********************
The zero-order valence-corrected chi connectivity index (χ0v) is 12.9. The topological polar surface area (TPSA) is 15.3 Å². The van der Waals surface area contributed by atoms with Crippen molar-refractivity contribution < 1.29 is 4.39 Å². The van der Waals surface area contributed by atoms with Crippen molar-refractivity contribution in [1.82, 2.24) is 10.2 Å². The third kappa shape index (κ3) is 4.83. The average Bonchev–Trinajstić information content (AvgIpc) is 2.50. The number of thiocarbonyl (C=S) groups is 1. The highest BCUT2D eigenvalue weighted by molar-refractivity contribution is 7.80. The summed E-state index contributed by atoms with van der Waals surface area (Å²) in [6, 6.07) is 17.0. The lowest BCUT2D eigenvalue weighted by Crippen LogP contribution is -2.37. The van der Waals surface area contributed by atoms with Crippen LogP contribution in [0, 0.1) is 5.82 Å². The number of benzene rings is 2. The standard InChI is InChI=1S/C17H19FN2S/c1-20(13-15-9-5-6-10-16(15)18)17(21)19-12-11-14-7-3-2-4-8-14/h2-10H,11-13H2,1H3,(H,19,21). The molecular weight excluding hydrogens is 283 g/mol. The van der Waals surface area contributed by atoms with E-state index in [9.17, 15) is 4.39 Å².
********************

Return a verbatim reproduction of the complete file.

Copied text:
The zero-order valence-corrected chi connectivity index (χ0v) is 12.9. The topological polar surface area (TPSA) is 15.3 Å². The van der Waals surface area contributed by atoms with Crippen molar-refractivity contribution < 1.29 is 4.39 Å². The van der Waals surface area contributed by atoms with Crippen molar-refractivity contribution in [1.82, 2.24) is 10.2 Å². The third kappa shape index (κ3) is 4.83. The average Bonchev–Trinajstić information content (AvgIpc) is 2.50. The number of thiocarbonyl (C=S) groups is 1. The highest BCUT2D eigenvalue weighted by molar-refractivity contribution is 7.80. The summed E-state index contributed by atoms with van der Waals surface area (Å²) in [6, 6.07) is 17.0. The lowest BCUT2D eigenvalue weighted by Crippen LogP contribution is -2.37. The van der Waals surface area contributed by atoms with Crippen LogP contribution in [0, 0.1) is 5.82 Å². The number of benzene rings is 2. The standard InChI is InChI=1S/C17H19FN2S/c1-20(13-15-9-5-6-10-16(15)18)17(21)19-12-11-14-7-3-2-4-8-14/h2-10H,11-13H2,1H3,(H,19,21). The molecular weight excluding hydrogens is 283 g/mol. The van der Waals surface area contributed by atoms with E-state index in [9.17, 15) is 4.39 Å².